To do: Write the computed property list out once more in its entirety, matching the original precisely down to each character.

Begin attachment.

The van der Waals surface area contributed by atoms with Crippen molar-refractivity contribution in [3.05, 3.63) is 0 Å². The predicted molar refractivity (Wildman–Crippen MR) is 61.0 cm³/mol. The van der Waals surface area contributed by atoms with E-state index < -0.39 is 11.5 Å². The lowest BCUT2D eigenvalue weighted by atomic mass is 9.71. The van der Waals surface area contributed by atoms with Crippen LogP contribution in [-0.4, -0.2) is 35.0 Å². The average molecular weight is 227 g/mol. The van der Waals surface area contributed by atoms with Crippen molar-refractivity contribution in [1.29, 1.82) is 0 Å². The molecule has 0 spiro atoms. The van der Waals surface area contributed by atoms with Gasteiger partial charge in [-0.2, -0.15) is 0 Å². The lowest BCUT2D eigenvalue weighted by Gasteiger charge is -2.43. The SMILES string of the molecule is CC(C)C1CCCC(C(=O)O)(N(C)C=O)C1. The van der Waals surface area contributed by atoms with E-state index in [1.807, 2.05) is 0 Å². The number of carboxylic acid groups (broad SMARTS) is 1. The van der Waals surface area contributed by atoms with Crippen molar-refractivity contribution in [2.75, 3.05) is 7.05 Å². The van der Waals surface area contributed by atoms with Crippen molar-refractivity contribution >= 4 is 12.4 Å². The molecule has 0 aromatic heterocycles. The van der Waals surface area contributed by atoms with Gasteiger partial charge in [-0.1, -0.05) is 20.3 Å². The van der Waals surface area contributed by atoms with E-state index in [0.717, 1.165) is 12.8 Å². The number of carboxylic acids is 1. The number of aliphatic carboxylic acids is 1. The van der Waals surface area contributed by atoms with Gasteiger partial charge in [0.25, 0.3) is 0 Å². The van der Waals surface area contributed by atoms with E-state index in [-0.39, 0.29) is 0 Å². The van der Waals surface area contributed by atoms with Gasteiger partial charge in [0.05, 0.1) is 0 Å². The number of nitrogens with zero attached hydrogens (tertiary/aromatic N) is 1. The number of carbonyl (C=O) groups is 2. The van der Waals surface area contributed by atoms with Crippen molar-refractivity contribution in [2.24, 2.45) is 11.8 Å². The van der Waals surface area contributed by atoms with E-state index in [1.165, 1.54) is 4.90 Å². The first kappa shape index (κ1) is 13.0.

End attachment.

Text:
The van der Waals surface area contributed by atoms with Crippen molar-refractivity contribution in [3.05, 3.63) is 0 Å². The predicted molar refractivity (Wildman–Crippen MR) is 61.0 cm³/mol. The van der Waals surface area contributed by atoms with E-state index < -0.39 is 11.5 Å². The lowest BCUT2D eigenvalue weighted by atomic mass is 9.71. The van der Waals surface area contributed by atoms with Crippen LogP contribution in [-0.4, -0.2) is 35.0 Å². The average molecular weight is 227 g/mol. The van der Waals surface area contributed by atoms with Crippen molar-refractivity contribution in [1.29, 1.82) is 0 Å². The molecule has 0 spiro atoms. The van der Waals surface area contributed by atoms with Gasteiger partial charge in [-0.2, -0.15) is 0 Å². The lowest BCUT2D eigenvalue weighted by Gasteiger charge is -2.43. The SMILES string of the molecule is CC(C)C1CCCC(C(=O)O)(N(C)C=O)C1. The van der Waals surface area contributed by atoms with E-state index in [1.807, 2.05) is 0 Å². The number of carboxylic acid groups (broad SMARTS) is 1. The van der Waals surface area contributed by atoms with Crippen molar-refractivity contribution in [2.75, 3.05) is 7.05 Å². The van der Waals surface area contributed by atoms with Crippen molar-refractivity contribution >= 4 is 12.4 Å². The molecule has 0 aromatic heterocycles. The van der Waals surface area contributed by atoms with Gasteiger partial charge in [-0.1, -0.05) is 20.3 Å². The van der Waals surface area contributed by atoms with E-state index in [0.717, 1.165) is 12.8 Å². The number of carboxylic acids is 1. The number of aliphatic carboxylic acids is 1. The van der Waals surface area contributed by atoms with Gasteiger partial charge in [0.25, 0.3) is 0 Å². The van der Waals surface area contributed by atoms with E-state index in [-0.39, 0.29) is 0 Å². The van der Waals surface area contributed by atoms with Gasteiger partial charge in [0.05, 0.1) is 0 Å². The number of nitrogens with zero attached hydrogens (tertiary/aromatic N) is 1. The number of carbonyl (C=O) groups is 2. The van der Waals surface area contributed by atoms with Crippen molar-refractivity contribution in [2.24, 2.45) is 11.8 Å². The van der Waals surface area contributed by atoms with E-state index in [1.165, 1.54) is 4.90 Å². The first kappa shape index (κ1) is 13.0.